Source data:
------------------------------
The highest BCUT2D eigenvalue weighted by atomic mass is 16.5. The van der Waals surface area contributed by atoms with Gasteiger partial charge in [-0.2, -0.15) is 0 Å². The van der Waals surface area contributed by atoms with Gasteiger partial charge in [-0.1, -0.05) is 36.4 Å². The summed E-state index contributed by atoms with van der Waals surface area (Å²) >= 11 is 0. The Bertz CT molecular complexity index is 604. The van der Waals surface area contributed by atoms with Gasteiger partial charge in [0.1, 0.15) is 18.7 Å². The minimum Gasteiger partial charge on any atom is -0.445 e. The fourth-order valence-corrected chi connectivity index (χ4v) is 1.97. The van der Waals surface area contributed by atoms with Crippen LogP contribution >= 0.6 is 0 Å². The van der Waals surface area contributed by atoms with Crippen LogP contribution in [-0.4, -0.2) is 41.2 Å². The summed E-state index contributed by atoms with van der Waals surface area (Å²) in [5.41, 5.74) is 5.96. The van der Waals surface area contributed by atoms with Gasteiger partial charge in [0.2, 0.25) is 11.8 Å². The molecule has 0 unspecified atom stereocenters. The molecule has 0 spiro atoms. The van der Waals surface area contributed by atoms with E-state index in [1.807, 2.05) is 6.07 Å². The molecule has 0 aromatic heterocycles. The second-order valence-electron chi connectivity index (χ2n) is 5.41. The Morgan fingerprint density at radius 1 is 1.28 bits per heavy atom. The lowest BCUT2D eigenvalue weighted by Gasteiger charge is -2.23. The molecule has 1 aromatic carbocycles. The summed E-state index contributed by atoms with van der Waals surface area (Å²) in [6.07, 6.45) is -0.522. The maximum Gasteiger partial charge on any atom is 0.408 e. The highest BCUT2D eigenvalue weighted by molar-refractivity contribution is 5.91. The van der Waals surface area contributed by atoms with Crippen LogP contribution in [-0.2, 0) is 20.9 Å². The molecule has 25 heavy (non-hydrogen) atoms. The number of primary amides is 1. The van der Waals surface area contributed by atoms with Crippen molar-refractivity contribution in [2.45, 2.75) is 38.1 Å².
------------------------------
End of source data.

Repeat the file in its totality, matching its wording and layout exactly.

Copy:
The highest BCUT2D eigenvalue weighted by atomic mass is 16.5. The van der Waals surface area contributed by atoms with Gasteiger partial charge in [-0.2, -0.15) is 0 Å². The van der Waals surface area contributed by atoms with Gasteiger partial charge in [-0.1, -0.05) is 36.4 Å². The summed E-state index contributed by atoms with van der Waals surface area (Å²) >= 11 is 0. The Bertz CT molecular complexity index is 604. The van der Waals surface area contributed by atoms with Gasteiger partial charge in [0.1, 0.15) is 18.7 Å². The minimum Gasteiger partial charge on any atom is -0.445 e. The fourth-order valence-corrected chi connectivity index (χ4v) is 1.97. The van der Waals surface area contributed by atoms with Crippen LogP contribution >= 0.6 is 0 Å². The van der Waals surface area contributed by atoms with Crippen LogP contribution in [-0.4, -0.2) is 41.2 Å². The summed E-state index contributed by atoms with van der Waals surface area (Å²) in [5.41, 5.74) is 5.96. The van der Waals surface area contributed by atoms with Gasteiger partial charge in [0.2, 0.25) is 11.8 Å². The molecule has 0 unspecified atom stereocenters. The molecule has 0 spiro atoms. The van der Waals surface area contributed by atoms with E-state index in [1.807, 2.05) is 6.07 Å². The molecule has 0 aromatic heterocycles. The second-order valence-electron chi connectivity index (χ2n) is 5.41. The Morgan fingerprint density at radius 1 is 1.28 bits per heavy atom. The lowest BCUT2D eigenvalue weighted by Gasteiger charge is -2.23. The molecule has 1 aromatic carbocycles. The summed E-state index contributed by atoms with van der Waals surface area (Å²) in [6.07, 6.45) is -0.522. The maximum Gasteiger partial charge on any atom is 0.408 e. The highest BCUT2D eigenvalue weighted by molar-refractivity contribution is 5.91. The van der Waals surface area contributed by atoms with Crippen LogP contribution in [-0.2, 0) is 20.9 Å². The molecule has 25 heavy (non-hydrogen) atoms. The number of primary amides is 1. The van der Waals surface area contributed by atoms with Crippen molar-refractivity contribution in [2.45, 2.75) is 38.1 Å².